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Tue, Oct 15, 2019 6:36 PM
Wed, Mar 06, 2019 10:10

Going solo in polls helps neither BJP nor Congress

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The Bharatiya Janata Party (BJP) sacrificed five of its sitting Lok Sabha MPs to finalise its alliance with the Janata Dal (United) in Bihar for the 2019 general elections. 

The Bharatiya Janata Party (BJP) sacrificed five of its sitting Lok Sabha MPs to finalise its alliance with the Janata Dal (United) in Bihar for the 2019 general elections. 

On Tuesday, the Congress declined to form an alliance with the Aam Aadmi Party (AAP) in Delhi despite the fact that it neither won nor came second in any of the Capital’s seven Lok Sabha seats in 2014.

The hazards of predicting electoral outcomes in India cannot be overemphasized. 

Using headline vote shares to predict the impact of alliances or lack of them might also lead to erroneous results. 

These caveats, however, should not lead to the conclusion that alliances do not matter in Indian politics, especially for the two biggest parties.

A simple analysis of Lok Sabha elections since 1989 shows that an increase in the number of seats contested by both the Congress and the BJP led to a decline in their strike rates. 

Strike rate is defined as the percentage of seats won out of the total seats contested by a party. 

The only exception to this trend is the 2009 performance of the Congress, which is an aberration in its recent political history.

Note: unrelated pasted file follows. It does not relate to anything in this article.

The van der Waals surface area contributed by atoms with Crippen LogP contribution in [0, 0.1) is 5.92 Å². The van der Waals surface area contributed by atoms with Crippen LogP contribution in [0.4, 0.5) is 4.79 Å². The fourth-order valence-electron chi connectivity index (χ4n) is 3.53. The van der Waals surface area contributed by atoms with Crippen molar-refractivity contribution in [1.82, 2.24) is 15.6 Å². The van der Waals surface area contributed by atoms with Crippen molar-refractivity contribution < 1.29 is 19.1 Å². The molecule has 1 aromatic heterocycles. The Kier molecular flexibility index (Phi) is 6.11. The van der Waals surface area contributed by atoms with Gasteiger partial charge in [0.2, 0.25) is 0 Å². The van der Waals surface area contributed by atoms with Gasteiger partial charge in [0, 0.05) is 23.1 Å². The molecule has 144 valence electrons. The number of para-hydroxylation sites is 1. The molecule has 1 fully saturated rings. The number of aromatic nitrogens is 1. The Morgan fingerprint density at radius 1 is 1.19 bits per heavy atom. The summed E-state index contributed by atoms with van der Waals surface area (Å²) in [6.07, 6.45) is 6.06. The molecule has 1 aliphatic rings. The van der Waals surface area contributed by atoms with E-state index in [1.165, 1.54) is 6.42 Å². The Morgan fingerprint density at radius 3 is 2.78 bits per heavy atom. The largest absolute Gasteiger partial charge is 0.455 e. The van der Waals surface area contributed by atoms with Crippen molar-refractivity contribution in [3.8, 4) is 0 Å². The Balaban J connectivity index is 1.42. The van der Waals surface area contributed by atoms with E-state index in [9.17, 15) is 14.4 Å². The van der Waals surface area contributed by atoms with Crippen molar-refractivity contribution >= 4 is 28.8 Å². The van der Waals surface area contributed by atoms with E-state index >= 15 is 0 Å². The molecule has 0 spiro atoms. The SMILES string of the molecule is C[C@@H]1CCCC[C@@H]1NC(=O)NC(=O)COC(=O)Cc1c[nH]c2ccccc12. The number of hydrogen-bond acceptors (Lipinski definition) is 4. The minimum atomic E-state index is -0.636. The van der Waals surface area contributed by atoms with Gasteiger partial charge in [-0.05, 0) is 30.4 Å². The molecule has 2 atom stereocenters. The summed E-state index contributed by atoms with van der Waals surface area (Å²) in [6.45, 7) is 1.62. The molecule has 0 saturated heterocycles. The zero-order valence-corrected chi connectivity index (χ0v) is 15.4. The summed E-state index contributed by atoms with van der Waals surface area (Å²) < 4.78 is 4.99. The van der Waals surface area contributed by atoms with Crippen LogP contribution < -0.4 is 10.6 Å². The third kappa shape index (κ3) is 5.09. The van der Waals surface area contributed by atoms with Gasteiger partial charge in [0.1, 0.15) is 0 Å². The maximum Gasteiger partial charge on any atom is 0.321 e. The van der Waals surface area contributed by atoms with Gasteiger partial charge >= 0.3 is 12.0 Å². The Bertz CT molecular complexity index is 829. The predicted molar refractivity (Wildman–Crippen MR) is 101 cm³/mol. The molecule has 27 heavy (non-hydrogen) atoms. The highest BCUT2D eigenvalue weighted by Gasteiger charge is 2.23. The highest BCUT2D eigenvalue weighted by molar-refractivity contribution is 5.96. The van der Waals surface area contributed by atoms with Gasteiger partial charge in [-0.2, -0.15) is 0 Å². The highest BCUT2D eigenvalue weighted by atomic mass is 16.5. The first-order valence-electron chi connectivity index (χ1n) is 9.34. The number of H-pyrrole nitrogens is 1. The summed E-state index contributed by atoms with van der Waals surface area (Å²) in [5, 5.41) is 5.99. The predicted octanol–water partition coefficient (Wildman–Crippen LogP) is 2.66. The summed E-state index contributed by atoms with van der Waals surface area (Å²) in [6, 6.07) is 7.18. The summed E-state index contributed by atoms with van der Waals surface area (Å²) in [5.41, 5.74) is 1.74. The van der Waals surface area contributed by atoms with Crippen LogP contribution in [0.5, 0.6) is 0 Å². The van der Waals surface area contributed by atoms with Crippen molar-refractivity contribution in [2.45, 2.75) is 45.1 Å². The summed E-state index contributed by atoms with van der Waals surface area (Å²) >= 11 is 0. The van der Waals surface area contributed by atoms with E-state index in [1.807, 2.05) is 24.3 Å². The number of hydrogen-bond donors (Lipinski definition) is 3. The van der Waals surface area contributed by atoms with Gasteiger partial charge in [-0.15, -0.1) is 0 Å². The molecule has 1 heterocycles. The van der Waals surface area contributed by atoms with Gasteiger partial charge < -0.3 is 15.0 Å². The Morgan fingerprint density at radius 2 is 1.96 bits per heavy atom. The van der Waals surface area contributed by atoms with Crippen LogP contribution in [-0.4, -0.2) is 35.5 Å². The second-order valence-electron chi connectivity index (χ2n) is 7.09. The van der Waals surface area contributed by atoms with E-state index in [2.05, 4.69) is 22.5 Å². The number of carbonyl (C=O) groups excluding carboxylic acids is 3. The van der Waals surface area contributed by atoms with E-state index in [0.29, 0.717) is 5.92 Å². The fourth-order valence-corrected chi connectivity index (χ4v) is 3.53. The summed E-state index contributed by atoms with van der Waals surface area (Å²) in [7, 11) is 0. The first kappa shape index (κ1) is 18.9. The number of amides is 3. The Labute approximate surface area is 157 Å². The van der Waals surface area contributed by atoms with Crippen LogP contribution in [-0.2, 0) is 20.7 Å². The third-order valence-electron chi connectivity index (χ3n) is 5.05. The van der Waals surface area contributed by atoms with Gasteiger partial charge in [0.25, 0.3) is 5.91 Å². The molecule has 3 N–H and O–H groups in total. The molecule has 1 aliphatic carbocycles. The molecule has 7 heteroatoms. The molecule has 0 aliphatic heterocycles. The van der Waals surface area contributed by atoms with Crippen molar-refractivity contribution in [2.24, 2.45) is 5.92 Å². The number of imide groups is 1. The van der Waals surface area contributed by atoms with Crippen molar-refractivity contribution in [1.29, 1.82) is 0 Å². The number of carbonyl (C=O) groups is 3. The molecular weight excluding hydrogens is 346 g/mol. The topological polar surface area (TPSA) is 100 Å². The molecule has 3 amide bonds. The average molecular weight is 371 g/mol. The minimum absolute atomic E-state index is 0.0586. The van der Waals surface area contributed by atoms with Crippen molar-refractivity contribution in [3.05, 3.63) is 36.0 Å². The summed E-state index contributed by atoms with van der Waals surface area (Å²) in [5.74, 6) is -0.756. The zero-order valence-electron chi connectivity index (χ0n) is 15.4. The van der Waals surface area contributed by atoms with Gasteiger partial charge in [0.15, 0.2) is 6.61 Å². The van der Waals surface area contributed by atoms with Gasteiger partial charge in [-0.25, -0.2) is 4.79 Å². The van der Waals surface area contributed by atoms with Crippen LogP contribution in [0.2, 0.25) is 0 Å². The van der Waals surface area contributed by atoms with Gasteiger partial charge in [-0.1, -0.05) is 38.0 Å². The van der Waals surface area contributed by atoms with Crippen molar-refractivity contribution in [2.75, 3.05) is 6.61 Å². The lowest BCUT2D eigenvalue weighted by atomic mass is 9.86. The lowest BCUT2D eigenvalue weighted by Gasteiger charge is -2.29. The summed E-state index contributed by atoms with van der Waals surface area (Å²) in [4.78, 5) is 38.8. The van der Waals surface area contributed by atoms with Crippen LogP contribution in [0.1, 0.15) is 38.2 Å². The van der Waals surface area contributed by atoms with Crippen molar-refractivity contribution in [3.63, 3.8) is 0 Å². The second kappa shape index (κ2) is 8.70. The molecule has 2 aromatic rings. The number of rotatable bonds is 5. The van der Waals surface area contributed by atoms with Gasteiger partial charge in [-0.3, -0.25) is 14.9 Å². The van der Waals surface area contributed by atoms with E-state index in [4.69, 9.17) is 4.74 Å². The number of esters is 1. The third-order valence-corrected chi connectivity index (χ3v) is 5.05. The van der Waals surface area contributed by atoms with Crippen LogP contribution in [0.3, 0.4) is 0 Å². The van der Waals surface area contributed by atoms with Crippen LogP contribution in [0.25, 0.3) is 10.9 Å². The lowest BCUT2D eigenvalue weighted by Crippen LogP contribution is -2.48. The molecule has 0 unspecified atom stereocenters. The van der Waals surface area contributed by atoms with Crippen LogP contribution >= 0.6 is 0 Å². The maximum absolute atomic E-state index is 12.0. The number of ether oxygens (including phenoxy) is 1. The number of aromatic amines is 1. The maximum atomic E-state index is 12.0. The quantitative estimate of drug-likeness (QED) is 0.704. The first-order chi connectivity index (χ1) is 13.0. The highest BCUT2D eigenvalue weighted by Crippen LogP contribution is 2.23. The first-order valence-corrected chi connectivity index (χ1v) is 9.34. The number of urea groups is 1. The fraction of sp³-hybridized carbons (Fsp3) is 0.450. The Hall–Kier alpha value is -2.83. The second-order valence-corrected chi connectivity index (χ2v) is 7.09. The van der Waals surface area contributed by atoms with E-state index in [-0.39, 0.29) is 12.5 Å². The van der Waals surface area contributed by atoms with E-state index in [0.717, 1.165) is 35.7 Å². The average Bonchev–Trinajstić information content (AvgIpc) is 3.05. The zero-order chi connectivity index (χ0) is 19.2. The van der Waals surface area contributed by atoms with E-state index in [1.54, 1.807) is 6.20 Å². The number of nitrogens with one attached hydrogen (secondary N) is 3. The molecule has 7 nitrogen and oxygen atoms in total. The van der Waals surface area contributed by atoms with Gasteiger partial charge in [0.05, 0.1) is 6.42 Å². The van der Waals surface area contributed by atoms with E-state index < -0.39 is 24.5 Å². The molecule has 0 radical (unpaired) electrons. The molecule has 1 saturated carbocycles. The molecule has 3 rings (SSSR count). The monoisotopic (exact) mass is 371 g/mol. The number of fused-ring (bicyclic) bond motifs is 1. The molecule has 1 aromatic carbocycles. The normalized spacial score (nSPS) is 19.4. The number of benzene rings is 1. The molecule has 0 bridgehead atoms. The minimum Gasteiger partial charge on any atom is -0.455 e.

Even in 2014, when the Narendra Modi wave was palpable, the BJP actually contested fewer seats than it did in 2009.

An analysis of percentage change in the number of candidates and strike rate of the BJP and the Congress between successive Lok Sabha elections proves this point. 

The analysis includes all general elections since 1989, which is the first time the BJP made its mark as a national political force. 

Except for the Congress in 2009, an increase in number of candidates fielded has always led to a decline in the strike rate for the respective party. 

To be sure, a decline in the number of candidates does not always guarantee an increase in strike rates.

The trends also show that being in power makes both the parties less amenable to forging alliances. 

The Congress fielded more candidates in 1996, 2009 and 2014 than it did in previous elections. 

These are elections the party contested after spending a full term in government. Similarly, the BJP fielded more candidates in 2004 than it did in 1999. 

The BJP also increased the number of candidates it fielded between the 2004 and 2009 elections, which probably helped the Congress in improving its strike rate despite having fewer alliances.

It’ll be interesting to see whether the Congress and the BJP field a higher or lower number of candidates in 2019 than they did in 2014 and whether this relationship between candidates and strike rates holds in 2019.

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